Consolidated adjusted EBITDA of $21.3 million increased $3 million versus the prior year. Increased contribution from the Recreation segment was partially offset by lower contributions from the F&E and Commercial segments. Higher Recreation segment EBITDA was primarily a result of favorable category mix, the efficiencies in certain businesses and pricing actions.
Lower contribution from the F&E segment was primarily a result of underperformance of our Fire Group, specifically our holding facility, partially offset by improved profitability in the Ambulance Group. Decreased EBITDA within the Commercial segment was related to a reduced mix of municipal transit buses as we ship lower price units compared to the completion of a multiyear contract for higher content buses in the prior year quarter.
Please turn to Page 5 of the slide deck as I move to a review of our first quarter segment results. Fire & Emergency first quarter segment sales were $229 million, a decrease of 3% compared to the prior year. The decrease in net sales was primarily due to fewer shipments of fire apparatus and ambulance units, partially offset by price realization and improved mix of higher content ambulance.
Within Fire Group, completions of shipments continue to be impacted by lower than expected line rates at our Holden facility as we continue the integration of KME and Ferrara branded production, partially offsetting lower shipments from this facility was an increase of shipments from our 2 largest plants. Sequential improvements and completion rates throughout the quarter resulted in Fire Group shipments reaching a 15-month high in the month of January.
Within the Ambulance group, increased fill rates and received some OEM chassis over the past 2 quarters, improved visibility and production planning. Greater availability of heavy-duty chassis provided an opportunity to produce higher content units, which carry a higher selling price and margin.
F&E segment adjusted EBITDA was a loss of $2 million in the first quarter of 2023 compared to adjusted EBITDA of $1.8 million in the first quarter of 2022. The decrease was primarily a result of lower volume, labor inefficiencies and increased inflationary pressure, partially offset by price realization.
As I mentioned, production at the Holden facility is not supporting the shipment of units at the rate we anticipated. Increased labor hours per completion and fewer units produced across the fixed cost base have weighed on group profitability. We made structural and process changes in Holden as we exit Q1 and expect these changes to provide sequential margin improvement as we progress through the second quarter.
In addition, as multi-sourcing efforts continue to take hold, we also expect unit sales and productivity to improve at our other fire plants within the second quarter. Ambulance group profitability improved 160 basis points sequentially and 100 basis points versus the prior year. This was primarily a result of improved labor utilization related to an improved supply chain, price realization and the greater mix of higher content units.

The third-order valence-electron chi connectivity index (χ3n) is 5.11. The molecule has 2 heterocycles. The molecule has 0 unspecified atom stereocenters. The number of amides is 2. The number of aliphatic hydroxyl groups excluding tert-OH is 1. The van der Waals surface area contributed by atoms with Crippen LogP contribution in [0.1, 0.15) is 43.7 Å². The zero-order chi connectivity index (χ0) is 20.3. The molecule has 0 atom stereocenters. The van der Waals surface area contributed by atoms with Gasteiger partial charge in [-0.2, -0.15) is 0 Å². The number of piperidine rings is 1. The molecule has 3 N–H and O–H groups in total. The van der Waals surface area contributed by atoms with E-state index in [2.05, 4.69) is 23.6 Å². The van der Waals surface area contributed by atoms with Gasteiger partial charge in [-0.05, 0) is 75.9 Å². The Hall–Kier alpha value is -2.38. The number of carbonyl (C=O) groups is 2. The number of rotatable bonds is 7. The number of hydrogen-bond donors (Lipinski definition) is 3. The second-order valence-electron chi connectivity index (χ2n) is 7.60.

With the current stabilization of chassis allocation and fill rates, certain Ambulance businesses have started to bring on additional labor and are planning to increase production rates. Our ability to achieve or exceed these rates to rely on effective training and retention of new hires, which we have been addressing with localized programs.
The level of chassis inventory within the Ambulance group affecting the quarter supports these production plans in the fiscal third quarter. Total F&E backlog was $2.7 billion, an increase of 62% year-over-year. The increase in backlog was a result of strong unit orders and pricing actions over the past 12 months as well as lower than expected production related to supply chain constraints and labor inefficiencies experienced over the past year.
We expect the F&E segment to return to positive EBITDA in the second quarter as supply chain pressure ease with sequential margin improvement throughout the fiscal year as we realize manufacturing efficiencies and more favorable pricing.
Turning to Slide 6, Commercial segment sales of $129 million was an increase of 32% compared to the prior year. The increase was primarily related to higher sales of school buses, terminal trucks and street sweepers and price realization, partially offset by fewer shipments in municipal transit buses. Dual sourcing and improved material availability aided the completion of school buses and terminal trucks that have been trapped in inventory.
Within the municipal transit business, we continue to experience shortages of wiring harnesses, which limited unit shipments. Exiting the quarter, the transit business was waiting to receive over 2,300 [past due harnesses needed to complete] [00:15:15] units. This was an improvement from over 3,100 past due as we exited December and the result of our sorting team's efforts to reduce single and full source exposures across the enterprise.